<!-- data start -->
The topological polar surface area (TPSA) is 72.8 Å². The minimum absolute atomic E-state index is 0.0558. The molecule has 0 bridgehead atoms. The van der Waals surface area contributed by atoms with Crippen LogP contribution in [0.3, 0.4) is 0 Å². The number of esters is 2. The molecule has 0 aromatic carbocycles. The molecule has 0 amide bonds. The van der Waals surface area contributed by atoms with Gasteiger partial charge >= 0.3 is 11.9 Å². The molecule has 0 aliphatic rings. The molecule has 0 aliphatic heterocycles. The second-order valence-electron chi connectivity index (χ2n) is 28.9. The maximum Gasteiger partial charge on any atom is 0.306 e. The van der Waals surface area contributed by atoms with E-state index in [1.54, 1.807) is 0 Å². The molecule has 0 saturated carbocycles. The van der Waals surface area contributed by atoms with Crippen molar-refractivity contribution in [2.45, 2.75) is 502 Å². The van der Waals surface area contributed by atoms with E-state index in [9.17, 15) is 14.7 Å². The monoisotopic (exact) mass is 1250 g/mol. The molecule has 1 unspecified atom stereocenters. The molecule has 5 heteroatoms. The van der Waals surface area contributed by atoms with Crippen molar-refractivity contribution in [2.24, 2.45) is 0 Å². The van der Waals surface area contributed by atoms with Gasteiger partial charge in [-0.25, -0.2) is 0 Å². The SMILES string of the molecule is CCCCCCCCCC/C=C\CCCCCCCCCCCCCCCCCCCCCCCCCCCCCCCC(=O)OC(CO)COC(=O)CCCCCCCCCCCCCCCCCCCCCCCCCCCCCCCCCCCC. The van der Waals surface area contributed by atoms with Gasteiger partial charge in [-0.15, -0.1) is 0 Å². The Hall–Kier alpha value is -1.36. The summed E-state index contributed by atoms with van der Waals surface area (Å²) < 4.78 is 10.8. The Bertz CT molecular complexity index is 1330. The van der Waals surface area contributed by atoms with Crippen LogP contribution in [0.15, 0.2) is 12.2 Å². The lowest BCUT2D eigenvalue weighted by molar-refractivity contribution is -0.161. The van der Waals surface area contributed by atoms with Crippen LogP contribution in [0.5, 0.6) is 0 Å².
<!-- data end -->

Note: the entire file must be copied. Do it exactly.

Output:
The topological polar surface area (TPSA) is 72.8 Å². The minimum absolute atomic E-state index is 0.0558. The molecule has 0 bridgehead atoms. The van der Waals surface area contributed by atoms with Crippen LogP contribution in [0.3, 0.4) is 0 Å². The number of esters is 2. The molecule has 0 aromatic carbocycles. The molecule has 0 amide bonds. The van der Waals surface area contributed by atoms with Gasteiger partial charge >= 0.3 is 11.9 Å². The molecule has 0 aliphatic rings. The molecule has 0 aliphatic heterocycles. The second-order valence-electron chi connectivity index (χ2n) is 28.9. The maximum Gasteiger partial charge on any atom is 0.306 e. The van der Waals surface area contributed by atoms with E-state index in [1.54, 1.807) is 0 Å². The molecule has 0 saturated carbocycles. The van der Waals surface area contributed by atoms with Crippen molar-refractivity contribution in [2.45, 2.75) is 502 Å². The van der Waals surface area contributed by atoms with E-state index in [9.17, 15) is 14.7 Å². The monoisotopic (exact) mass is 1250 g/mol. The molecule has 1 unspecified atom stereocenters. The molecule has 5 heteroatoms. The van der Waals surface area contributed by atoms with Crippen molar-refractivity contribution in [2.24, 2.45) is 0 Å². The van der Waals surface area contributed by atoms with Gasteiger partial charge in [-0.25, -0.2) is 0 Å². The SMILES string of the molecule is CCCCCCCCCC/C=C\CCCCCCCCCCCCCCCCCCCCCCCCCCCCCCCC(=O)OC(CO)COC(=O)CCCCCCCCCCCCCCCCCCCCCCCCCCCCCCCCCCCC. The van der Waals surface area contributed by atoms with Gasteiger partial charge in [-0.15, -0.1) is 0 Å². The Hall–Kier alpha value is -1.36. The summed E-state index contributed by atoms with van der Waals surface area (Å²) < 4.78 is 10.8. The Bertz CT molecular complexity index is 1330. The van der Waals surface area contributed by atoms with Crippen LogP contribution in [0.15, 0.2) is 12.2 Å². The lowest BCUT2D eigenvalue weighted by molar-refractivity contribution is -0.161. The van der Waals surface area contributed by atoms with Crippen LogP contribution in [0.5, 0.6) is 0 Å².